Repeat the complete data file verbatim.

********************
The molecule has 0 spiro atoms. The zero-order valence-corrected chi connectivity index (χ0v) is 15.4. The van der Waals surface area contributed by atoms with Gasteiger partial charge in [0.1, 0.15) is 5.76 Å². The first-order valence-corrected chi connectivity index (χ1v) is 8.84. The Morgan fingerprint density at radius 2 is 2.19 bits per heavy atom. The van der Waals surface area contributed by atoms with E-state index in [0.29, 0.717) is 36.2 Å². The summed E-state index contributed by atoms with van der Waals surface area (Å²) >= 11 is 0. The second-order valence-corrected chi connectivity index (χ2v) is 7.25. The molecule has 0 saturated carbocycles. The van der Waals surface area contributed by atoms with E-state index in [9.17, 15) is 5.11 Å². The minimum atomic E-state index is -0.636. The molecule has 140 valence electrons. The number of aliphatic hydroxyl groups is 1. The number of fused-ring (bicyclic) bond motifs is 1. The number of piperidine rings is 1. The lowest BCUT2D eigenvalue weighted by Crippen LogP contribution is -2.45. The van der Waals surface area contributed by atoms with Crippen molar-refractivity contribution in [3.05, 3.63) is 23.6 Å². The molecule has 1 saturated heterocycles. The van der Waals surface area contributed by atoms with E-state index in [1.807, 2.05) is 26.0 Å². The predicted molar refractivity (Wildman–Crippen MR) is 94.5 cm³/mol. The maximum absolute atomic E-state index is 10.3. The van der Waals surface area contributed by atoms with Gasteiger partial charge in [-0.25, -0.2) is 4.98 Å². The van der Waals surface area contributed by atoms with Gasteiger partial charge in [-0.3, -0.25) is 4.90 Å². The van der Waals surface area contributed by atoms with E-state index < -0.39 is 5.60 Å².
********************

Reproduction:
The molecule has 0 spiro atoms. The zero-order valence-corrected chi connectivity index (χ0v) is 15.4. The van der Waals surface area contributed by atoms with Gasteiger partial charge in [0.1, 0.15) is 5.76 Å². The first-order valence-corrected chi connectivity index (χ1v) is 8.84. The Morgan fingerprint density at radius 2 is 2.19 bits per heavy atom. The van der Waals surface area contributed by atoms with E-state index in [0.29, 0.717) is 36.2 Å². The summed E-state index contributed by atoms with van der Waals surface area (Å²) >= 11 is 0. The second-order valence-corrected chi connectivity index (χ2v) is 7.25. The molecule has 0 saturated carbocycles. The van der Waals surface area contributed by atoms with E-state index in [9.17, 15) is 5.11 Å². The minimum atomic E-state index is -0.636. The molecule has 140 valence electrons. The number of aliphatic hydroxyl groups is 1. The number of fused-ring (bicyclic) bond motifs is 1. The number of piperidine rings is 1. The lowest BCUT2D eigenvalue weighted by Crippen LogP contribution is -2.45. The van der Waals surface area contributed by atoms with Crippen molar-refractivity contribution in [3.05, 3.63) is 23.6 Å². The molecule has 1 saturated heterocycles. The van der Waals surface area contributed by atoms with E-state index in [1.807, 2.05) is 26.0 Å². The predicted molar refractivity (Wildman–Crippen MR) is 94.5 cm³/mol. The maximum absolute atomic E-state index is 10.3. The van der Waals surface area contributed by atoms with Gasteiger partial charge in [-0.25, -0.2) is 4.98 Å². The van der Waals surface area contributed by atoms with Gasteiger partial charge in [-0.3, -0.25) is 4.90 Å². The van der Waals surface area contributed by atoms with E-state index < -0.39 is 5.60 Å².